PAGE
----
The Research Triangle Park

Corporate mentors help teachers prepare students for today’s workplace

By Apr 12, 2016

Teachers don’t get out much.
As a group, they’re some of the hardest working people out there. They manage classrooms full of energetic kids day in and day out, teaching ever-changing course curricula, giving feedback and grades and advice, all while trying to keep parents, administrators, and politicians satisfied. So when exactly are they supposed to find the time to explore the world they’re preparing their students for?

With help from a cadre of corporate partners, US2020 is working to create that time and opportunity. Through a new pilot program, US2020 matched East Cary Middle School teachers to corporate mentors to explore the work world students will soon enter as well as the ways in which the modern workplace can inspire innovation in the classroom.

On a recent Friday afternoon, about 70 ECMS teachers used teacher work time to visit a dozen companies around the Triangle. They toured labs and offices, chatted with engineers and designers, and brainstormed ways they could incorporate business principles and new technologies in the classroom. In the coming months, teachers will work with their corporate mentors to design a classroom activity or field trip for students.

But first, teachers reveled in the perks of the business world for a day, thanks to businesses that provided lunch and the sorts of gifts that business folks take for granted. “Woo-hoo!” exclaims one teacher as she spots pencils and notepads laid out for the meeting on a conference table at Red Hat. “You want to make a teacher happy? Give her a free pencil!”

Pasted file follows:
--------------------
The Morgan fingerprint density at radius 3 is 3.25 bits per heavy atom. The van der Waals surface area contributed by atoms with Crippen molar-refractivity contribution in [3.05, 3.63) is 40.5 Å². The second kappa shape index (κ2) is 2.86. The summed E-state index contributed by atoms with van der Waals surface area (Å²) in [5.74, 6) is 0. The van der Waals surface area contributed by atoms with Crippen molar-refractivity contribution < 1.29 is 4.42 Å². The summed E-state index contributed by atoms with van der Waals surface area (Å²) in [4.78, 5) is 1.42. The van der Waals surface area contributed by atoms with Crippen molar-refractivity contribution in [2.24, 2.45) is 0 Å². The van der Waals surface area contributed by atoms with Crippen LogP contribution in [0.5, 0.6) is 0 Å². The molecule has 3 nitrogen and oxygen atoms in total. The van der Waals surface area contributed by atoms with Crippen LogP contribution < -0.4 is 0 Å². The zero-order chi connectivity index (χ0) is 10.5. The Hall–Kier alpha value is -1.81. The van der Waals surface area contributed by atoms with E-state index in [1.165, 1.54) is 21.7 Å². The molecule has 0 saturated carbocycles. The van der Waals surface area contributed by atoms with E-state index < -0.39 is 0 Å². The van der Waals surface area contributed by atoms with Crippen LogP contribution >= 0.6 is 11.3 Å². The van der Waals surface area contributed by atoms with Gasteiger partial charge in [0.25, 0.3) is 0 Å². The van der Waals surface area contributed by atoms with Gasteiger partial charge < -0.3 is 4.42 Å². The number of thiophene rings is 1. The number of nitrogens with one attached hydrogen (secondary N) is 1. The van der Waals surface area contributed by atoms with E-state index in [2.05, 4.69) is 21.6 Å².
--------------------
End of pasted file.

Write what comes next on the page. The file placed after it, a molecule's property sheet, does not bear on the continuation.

Teachers don’t take anything for granted.
“My whole world is about school,” says Katherine Atkinson, a math teacher, during introductions between teachers and mentors at Red Hat. “It’s hard for me to imagine what you do on a day-to-day basis. That’s why this is so great. Any way that I can give my students a vision for their future is going to help me, and them.”

Just touring the Red Hat building in downtown Raleigh was a learning experience. A walk around a floor of cubicles prompted discussion of how employees collaborate constantly, and how the space’s design — featuring low cubicle walls, open lounging spaces, and game rooms — facilitates that collaboration. A walk past a room of servers prompted discussion of how rapidly technology is changing, and how teachers want to incorporate more technology in the classroom but are limited by low bandwidth. “We need speed; we need fiber,” one teacher laments.

During a discussion about how Red Hat develops software, an engineer explained the concept of agile development, by which new software is internally viewed and demonstrated in multiple states of completeness so that people can provide feedback to engineers and engineers can address users’ needs in the next iteration of the product before it goes out to actual customers. “Is that something you can use in the classroom?” asks Steve Huels, a program manager in engineering. “The idea is that you don’t have to be done with the whole project, but you should be able to present it at midpoints, see what the response is, and adjust to focus your work on the highest priorities.”

It’s exactly the sort of discussion US2020 Outreach Project Director Brett Brenton envisioned when he dreamt up the mentor match program. “Being a former educator, I definitely have a bias,” he says. “It’s not just that the teachers need more resources, but they need a more rich experience that can filter right back to the students they serve.